A bit of good news to share with you: I've received word that my book Fiat Flux: The Writings of Wilson R. Bachelor, Nineteenth-Century Country Doctor and Philosopher (Univ. of AR Press, 2013) has won the Booker Worthen Literary Prize. Information about that prize is to be found at The Encyclopedia of Arkansas History and Culture.
Needless to say, I feel honored (and humbled) by this turn of events. A day before I got this news, I also received an invitation to be an artist in residence at a university in the fall semester, to make presentations about the book. Since I haven't yet received the official appointment letter for that gig, I won't share more details about it here now — but find it interesting that both of these book-related announcements came to me at around the same time this Holy Week.
The photo at the head of the posting is related and unrelated. A few years back, I shared with you all the surprise Steve and I had when we decided no longer to try growing grass in our front yard, and plowed the yard space up to plant monkey grass (i.e., mondo) instead of the conventional grass.
As we turned the soil over, we created, all unknowing, a violet garden instead of a monkey-grass yard. The monkey grass has never rewarded our efforts by growing much at all. Meanwhile, in its place, the front yard is now covered each spring with a glorious carpet of blooming wild violets, which continues as a beautiful green ground cover all summer long after the violets have bloomed.
At the same time, liriope that lines the walkway through the yard and lives in a circle around the huge maple in the front yard is making its way through the sea of violets, so that the green of the violet leaves has interesting counterpoints of liriope all through it. The liriope also blooms with spikes of lavender-colored blossoms, but these appear in fall and not spring.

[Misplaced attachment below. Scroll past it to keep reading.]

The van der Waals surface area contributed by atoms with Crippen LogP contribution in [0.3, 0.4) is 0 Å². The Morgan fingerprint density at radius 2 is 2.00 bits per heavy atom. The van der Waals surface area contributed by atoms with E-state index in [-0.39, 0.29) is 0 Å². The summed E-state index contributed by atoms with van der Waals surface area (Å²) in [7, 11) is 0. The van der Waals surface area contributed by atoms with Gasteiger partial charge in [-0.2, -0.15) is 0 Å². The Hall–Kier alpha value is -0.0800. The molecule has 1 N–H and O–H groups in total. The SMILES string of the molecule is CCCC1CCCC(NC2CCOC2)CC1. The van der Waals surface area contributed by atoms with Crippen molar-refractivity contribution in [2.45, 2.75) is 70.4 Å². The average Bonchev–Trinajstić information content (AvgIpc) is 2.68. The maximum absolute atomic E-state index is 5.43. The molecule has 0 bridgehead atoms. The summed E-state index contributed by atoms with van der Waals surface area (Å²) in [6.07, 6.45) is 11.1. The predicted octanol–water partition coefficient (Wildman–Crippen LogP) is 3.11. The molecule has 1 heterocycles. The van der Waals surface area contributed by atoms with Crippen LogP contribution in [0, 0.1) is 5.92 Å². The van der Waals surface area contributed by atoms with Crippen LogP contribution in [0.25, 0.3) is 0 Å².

Variegated Solomon's seal we had planted in one section of the yard is also spreading to form its own sea of green and white within the larger sea of green, and next to it, a wild rose from cuttings we had brought from a country roadside and planted in our back garden has suddenly appeared and is climbing into a yaupon holly on that side of the yard. It has evidently sprung up there after birds ate one of the hips of the rose out back and brought its seeds to the front yard.
As I say, all of this was to a great extent unplanned. It simply happened when we disturbed the soil by plowing under the grass that never wanted to grow in the shade of the large maple tree, and after we replaced it with an obstinate crop of slow-growing monkey grass. And we couldn't be more delighted with the surprising results of our experiment.
I suspect there's some lesson here, and that I'd find it if I looked hard enough — perhaps a lesson about how some of the best things come to us when we least expect or prepare for (or deserve) them. They come as free gifts from the gracious largesse of the Giver and other givers. And it helps to keep our hearts wide open for their appearing, I believe. As it also helps to give and give again to others, since that action on our part is what opens a space in our heart to receive gifts in return . . . .